A sport once associated with adults-only bars might headline the 2016 Olympics in Brazil if Ania Przeplasko has her way.
The founder of the International Pole Dance Fitness Association says her organization is in talks with the International Olympic Committee to make pole-dancing a "test" sport, as "aerial arts" grows in popularity around the world.
"It's not just one workout," Przeplasko said, explaining the reason behind pole dancing's rise. "When you pole dance, you combine jogging, weightlifting, and dancing all together."
Performers displayed that athleticism at the third annual International Pole Dancing Championships held in Tokyo Thursday.
Each dancer was given four minutes and two 12 foot poles to show off their talents. A former night club dancer, a competitive trampolinist, and a dance teacher were among the 28 finalists.
Japanese performer Mai Sato defended her women's championship while Australian Duncan West took home the top prize in the men's division.
Eri Kamimoto of Japan, who is hearing-impaired, grabbed top honors in the disabled division, a new addition this year.
Przeplasko said competitors traveled from as far away as Malaysia and Moldova, marking the association's most successful championship yet.
"There is a tremendous amount of talent here," competitor Chris Measday of Australia told the Associated Press. "It says a lot about where our sport is going."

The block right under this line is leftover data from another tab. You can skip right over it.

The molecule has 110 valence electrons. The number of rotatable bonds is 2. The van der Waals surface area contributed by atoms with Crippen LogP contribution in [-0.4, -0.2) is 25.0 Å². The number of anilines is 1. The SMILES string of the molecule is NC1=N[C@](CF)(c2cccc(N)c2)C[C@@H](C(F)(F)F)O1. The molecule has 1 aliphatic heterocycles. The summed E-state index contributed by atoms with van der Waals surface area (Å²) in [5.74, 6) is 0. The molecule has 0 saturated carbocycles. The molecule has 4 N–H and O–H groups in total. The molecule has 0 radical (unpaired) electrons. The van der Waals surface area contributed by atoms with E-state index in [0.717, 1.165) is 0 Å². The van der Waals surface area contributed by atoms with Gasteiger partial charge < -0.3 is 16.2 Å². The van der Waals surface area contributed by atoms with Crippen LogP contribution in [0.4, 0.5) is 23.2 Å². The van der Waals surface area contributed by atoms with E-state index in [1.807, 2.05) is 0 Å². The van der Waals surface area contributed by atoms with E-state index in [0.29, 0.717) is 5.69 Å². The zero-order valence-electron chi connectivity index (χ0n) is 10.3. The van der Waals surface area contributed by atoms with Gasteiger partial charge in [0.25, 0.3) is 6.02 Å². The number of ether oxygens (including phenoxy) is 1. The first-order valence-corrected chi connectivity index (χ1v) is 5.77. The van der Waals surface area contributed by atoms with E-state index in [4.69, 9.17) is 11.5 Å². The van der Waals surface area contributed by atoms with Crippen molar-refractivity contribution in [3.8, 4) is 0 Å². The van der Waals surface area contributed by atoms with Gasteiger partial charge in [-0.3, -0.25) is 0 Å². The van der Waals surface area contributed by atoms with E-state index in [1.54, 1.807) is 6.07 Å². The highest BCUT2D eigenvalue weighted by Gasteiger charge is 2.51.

Przeplasko said the competition was held in Japan for the second straight year for safety reasons.
The association wanted a country that didn't put performers in danger, a country where pole dancing was not associated with the stigma of stripping.
A clean version of the sport is already popular in countries like Australia and the U.S., and Przeplasko says it is gaining ground quickly throughout Asia.
Despite that success, Przeplasko admits pole dancing faces an uphill battle in becoming an Olympic sport.
There is currently no universal point system in the sport and names for individual pole dancing moves vary from country to country.
Still, Przeplasko remains optimistic that the sport will continue to grow and eventually take over other forms of dancing.
"You don't need a partner to pole dance," Przeplasko said. "The pole is always waiting. It never leaves you."
The Associated Press contributed to this report.